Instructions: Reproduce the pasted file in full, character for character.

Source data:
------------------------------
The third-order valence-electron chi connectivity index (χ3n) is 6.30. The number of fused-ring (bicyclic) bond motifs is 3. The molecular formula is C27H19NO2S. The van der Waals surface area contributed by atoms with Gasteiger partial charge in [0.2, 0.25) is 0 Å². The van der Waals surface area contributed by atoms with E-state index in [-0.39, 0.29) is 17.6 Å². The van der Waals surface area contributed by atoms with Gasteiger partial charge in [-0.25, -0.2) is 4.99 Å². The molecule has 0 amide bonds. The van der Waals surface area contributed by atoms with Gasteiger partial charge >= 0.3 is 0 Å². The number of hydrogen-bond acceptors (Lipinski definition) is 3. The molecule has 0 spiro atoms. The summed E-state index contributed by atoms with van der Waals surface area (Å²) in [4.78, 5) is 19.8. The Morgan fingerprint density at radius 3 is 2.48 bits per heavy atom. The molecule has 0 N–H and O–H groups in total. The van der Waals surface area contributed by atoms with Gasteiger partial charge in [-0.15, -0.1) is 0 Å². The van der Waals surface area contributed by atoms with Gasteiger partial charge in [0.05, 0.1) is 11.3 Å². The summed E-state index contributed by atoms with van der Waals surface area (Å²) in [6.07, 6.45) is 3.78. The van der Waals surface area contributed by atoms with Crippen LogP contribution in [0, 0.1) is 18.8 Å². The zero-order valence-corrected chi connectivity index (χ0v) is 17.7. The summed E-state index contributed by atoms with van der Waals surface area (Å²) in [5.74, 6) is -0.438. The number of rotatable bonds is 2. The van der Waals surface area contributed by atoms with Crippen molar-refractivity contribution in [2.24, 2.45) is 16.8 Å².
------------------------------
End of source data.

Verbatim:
The third-order valence-electron chi connectivity index (χ3n) is 6.30. The number of fused-ring (bicyclic) bond motifs is 3. The molecular formula is C27H19NO2S. The van der Waals surface area contributed by atoms with Gasteiger partial charge in [0.2, 0.25) is 0 Å². The van der Waals surface area contributed by atoms with E-state index in [-0.39, 0.29) is 17.6 Å². The van der Waals surface area contributed by atoms with Gasteiger partial charge in [-0.25, -0.2) is 4.99 Å². The molecule has 0 amide bonds. The van der Waals surface area contributed by atoms with Gasteiger partial charge >= 0.3 is 0 Å². The number of hydrogen-bond acceptors (Lipinski definition) is 3. The molecule has 0 spiro atoms. The summed E-state index contributed by atoms with van der Waals surface area (Å²) in [4.78, 5) is 19.8. The Morgan fingerprint density at radius 3 is 2.48 bits per heavy atom. The molecule has 0 N–H and O–H groups in total. The van der Waals surface area contributed by atoms with Gasteiger partial charge in [-0.15, -0.1) is 0 Å². The van der Waals surface area contributed by atoms with Gasteiger partial charge in [0.05, 0.1) is 11.3 Å². The summed E-state index contributed by atoms with van der Waals surface area (Å²) in [6.07, 6.45) is 3.78. The van der Waals surface area contributed by atoms with Crippen LogP contribution in [0, 0.1) is 18.8 Å². The zero-order valence-corrected chi connectivity index (χ0v) is 17.7. The summed E-state index contributed by atoms with van der Waals surface area (Å²) in [5.74, 6) is -0.438. The number of rotatable bonds is 2. The van der Waals surface area contributed by atoms with Crippen molar-refractivity contribution in [2.24, 2.45) is 16.8 Å².